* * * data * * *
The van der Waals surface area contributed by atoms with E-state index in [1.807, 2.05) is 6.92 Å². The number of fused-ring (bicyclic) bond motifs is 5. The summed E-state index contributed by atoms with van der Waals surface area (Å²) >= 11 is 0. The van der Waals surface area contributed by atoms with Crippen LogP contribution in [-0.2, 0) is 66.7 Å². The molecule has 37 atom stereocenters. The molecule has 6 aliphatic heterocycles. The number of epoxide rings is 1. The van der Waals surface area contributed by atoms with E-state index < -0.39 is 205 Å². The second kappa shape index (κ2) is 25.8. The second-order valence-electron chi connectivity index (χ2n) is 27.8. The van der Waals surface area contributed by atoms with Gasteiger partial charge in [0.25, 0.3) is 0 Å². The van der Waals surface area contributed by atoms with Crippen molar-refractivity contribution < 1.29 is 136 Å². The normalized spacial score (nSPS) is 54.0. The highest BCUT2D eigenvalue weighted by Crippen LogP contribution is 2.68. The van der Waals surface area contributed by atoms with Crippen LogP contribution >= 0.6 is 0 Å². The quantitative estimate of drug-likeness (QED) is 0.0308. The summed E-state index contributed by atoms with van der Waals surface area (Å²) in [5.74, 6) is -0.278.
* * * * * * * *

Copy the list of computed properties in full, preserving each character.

The van der Waals surface area contributed by atoms with E-state index in [1.807, 2.05) is 6.92 Å². The number of fused-ring (bicyclic) bond motifs is 5. The summed E-state index contributed by atoms with van der Waals surface area (Å²) >= 11 is 0. The van der Waals surface area contributed by atoms with Crippen LogP contribution in [-0.2, 0) is 66.7 Å². The molecule has 37 atom stereocenters. The molecule has 6 aliphatic heterocycles. The number of epoxide rings is 1. The van der Waals surface area contributed by atoms with E-state index < -0.39 is 205 Å². The second kappa shape index (κ2) is 25.8. The second-order valence-electron chi connectivity index (χ2n) is 27.8. The van der Waals surface area contributed by atoms with Gasteiger partial charge in [0.25, 0.3) is 0 Å². The van der Waals surface area contributed by atoms with Crippen molar-refractivity contribution < 1.29 is 136 Å². The normalized spacial score (nSPS) is 54.0. The highest BCUT2D eigenvalue weighted by Crippen LogP contribution is 2.68. The van der Waals surface area contributed by atoms with Crippen LogP contribution >= 0.6 is 0 Å². The quantitative estimate of drug-likeness (QED) is 0.0308. The summed E-state index contributed by atoms with van der Waals surface area (Å²) in [5.74, 6) is -0.278.